But Cuno stresses that he will support the Getty's current antiquities acquisition policy, designed to deter looting: "The policy is to only acquire objects that can be shown to have left their presumed country of origin before 1970."The key issue is that collecting histories need to be demonstrated through authenticated documentation.
"It's the right thing for the Getty, not only because the Getty has had complicated relationships with foreign governments in the past but because the Getty is more than a museum," he says. "The conservation work and foundation work that we do internationally can't be compromised."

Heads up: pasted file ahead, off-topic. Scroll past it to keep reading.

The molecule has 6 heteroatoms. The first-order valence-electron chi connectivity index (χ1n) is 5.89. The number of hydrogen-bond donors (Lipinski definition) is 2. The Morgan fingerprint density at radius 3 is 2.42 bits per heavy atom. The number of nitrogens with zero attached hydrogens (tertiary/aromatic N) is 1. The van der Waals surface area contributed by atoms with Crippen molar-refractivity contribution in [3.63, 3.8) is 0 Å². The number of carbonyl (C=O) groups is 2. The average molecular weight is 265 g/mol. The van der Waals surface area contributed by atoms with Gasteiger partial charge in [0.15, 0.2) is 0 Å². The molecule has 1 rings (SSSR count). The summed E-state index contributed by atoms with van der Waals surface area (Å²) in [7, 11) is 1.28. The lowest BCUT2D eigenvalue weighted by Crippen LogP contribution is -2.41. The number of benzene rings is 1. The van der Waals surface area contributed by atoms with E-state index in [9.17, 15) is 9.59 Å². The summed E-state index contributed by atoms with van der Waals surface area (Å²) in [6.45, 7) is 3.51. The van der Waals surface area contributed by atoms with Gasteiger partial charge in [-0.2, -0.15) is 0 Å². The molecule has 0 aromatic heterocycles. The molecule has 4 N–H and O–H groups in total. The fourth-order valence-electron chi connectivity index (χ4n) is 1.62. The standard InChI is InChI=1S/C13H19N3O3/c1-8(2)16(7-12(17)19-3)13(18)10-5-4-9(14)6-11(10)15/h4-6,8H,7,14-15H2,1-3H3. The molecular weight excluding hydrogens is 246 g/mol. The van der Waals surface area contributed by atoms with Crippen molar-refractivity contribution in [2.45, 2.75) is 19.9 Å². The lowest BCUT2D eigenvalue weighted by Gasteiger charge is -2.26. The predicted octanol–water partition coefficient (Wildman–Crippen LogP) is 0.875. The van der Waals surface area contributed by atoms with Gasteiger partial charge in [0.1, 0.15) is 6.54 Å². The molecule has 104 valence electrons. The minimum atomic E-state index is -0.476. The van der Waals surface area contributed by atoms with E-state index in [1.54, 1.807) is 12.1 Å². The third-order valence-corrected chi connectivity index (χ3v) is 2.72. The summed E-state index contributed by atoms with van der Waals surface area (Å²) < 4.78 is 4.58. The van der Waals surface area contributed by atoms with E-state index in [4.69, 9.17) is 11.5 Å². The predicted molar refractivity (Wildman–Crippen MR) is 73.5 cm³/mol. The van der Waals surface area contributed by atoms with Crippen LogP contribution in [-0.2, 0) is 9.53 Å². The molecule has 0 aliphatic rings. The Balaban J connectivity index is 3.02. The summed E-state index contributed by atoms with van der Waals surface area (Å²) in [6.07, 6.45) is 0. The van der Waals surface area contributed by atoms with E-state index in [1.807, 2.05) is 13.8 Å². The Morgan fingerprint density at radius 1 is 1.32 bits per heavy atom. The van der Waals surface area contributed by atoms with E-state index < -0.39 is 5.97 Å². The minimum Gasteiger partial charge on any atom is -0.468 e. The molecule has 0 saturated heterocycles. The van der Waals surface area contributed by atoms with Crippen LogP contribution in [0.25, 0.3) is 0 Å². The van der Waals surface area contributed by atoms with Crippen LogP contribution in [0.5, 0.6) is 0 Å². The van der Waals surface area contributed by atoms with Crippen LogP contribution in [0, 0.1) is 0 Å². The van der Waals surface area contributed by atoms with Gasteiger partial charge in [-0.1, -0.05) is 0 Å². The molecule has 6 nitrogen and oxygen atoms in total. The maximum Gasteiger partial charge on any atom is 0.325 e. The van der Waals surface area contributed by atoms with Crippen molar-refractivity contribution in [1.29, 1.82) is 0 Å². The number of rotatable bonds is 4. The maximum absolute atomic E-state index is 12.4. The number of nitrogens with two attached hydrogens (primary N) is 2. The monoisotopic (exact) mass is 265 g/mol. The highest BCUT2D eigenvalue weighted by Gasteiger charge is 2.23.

We look forward to reading his Rice University Campbell Lectures that will appear as Museums Matter: In Praise of the Encyclopedic Museum (Chicago UP) [website] this December. Previous titles have posed questions: Whose Muse?; Who Owns Antiquity?; Whose Culture? Is the new title a break with precedent and perhaps more than a little suggestive?